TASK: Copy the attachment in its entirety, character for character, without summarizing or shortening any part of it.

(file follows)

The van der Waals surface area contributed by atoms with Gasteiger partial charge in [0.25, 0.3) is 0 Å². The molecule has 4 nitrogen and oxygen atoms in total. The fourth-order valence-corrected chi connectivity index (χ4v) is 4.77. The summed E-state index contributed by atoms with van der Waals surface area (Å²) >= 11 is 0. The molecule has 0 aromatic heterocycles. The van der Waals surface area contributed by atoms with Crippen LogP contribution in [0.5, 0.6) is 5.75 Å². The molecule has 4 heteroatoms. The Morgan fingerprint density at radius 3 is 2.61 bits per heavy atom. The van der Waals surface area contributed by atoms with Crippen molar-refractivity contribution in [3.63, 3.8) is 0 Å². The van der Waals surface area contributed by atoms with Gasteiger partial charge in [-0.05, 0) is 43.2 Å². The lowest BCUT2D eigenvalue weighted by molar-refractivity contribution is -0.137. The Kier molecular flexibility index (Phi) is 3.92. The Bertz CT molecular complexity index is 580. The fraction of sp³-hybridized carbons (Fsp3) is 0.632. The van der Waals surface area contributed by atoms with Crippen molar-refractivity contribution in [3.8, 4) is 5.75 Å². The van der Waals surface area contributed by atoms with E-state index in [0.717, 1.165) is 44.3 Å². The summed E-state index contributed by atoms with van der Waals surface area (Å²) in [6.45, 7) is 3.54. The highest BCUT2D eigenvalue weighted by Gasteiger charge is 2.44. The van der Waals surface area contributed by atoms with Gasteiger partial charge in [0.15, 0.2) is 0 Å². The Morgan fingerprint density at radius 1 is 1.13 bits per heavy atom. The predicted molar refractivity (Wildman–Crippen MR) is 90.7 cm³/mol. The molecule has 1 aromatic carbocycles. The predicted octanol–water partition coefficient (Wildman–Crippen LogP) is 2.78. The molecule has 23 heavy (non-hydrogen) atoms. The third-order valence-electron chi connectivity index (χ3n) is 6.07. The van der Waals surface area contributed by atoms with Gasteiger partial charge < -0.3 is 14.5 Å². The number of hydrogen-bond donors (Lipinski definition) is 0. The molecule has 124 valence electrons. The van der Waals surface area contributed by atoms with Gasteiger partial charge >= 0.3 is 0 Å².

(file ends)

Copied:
The van der Waals surface area contributed by atoms with Gasteiger partial charge in [0.25, 0.3) is 0 Å². The molecule has 4 nitrogen and oxygen atoms in total. The fourth-order valence-corrected chi connectivity index (χ4v) is 4.77. The summed E-state index contributed by atoms with van der Waals surface area (Å²) >= 11 is 0. The molecule has 0 aromatic heterocycles. The van der Waals surface area contributed by atoms with Crippen LogP contribution in [0.5, 0.6) is 5.75 Å². The molecule has 4 heteroatoms. The Morgan fingerprint density at radius 3 is 2.61 bits per heavy atom. The van der Waals surface area contributed by atoms with Crippen molar-refractivity contribution in [3.63, 3.8) is 0 Å². The van der Waals surface area contributed by atoms with Gasteiger partial charge in [-0.05, 0) is 43.2 Å². The lowest BCUT2D eigenvalue weighted by molar-refractivity contribution is -0.137. The Kier molecular flexibility index (Phi) is 3.92. The Bertz CT molecular complexity index is 580. The fraction of sp³-hybridized carbons (Fsp3) is 0.632. The van der Waals surface area contributed by atoms with Crippen molar-refractivity contribution in [3.8, 4) is 5.75 Å². The van der Waals surface area contributed by atoms with E-state index in [0.717, 1.165) is 44.3 Å². The summed E-state index contributed by atoms with van der Waals surface area (Å²) in [6.45, 7) is 3.54. The highest BCUT2D eigenvalue weighted by Gasteiger charge is 2.44. The van der Waals surface area contributed by atoms with Gasteiger partial charge in [0.15, 0.2) is 0 Å². The Morgan fingerprint density at radius 1 is 1.13 bits per heavy atom. The predicted molar refractivity (Wildman–Crippen MR) is 90.7 cm³/mol. The molecule has 1 aromatic carbocycles. The predicted octanol–water partition coefficient (Wildman–Crippen LogP) is 2.78. The molecule has 23 heavy (non-hydrogen) atoms. The third-order valence-electron chi connectivity index (χ3n) is 6.07. The van der Waals surface area contributed by atoms with Gasteiger partial charge < -0.3 is 14.5 Å². The number of hydrogen-bond donors (Lipinski definition) is 0. The molecule has 124 valence electrons. The van der Waals surface area contributed by atoms with Gasteiger partial charge >= 0.3 is 0 Å².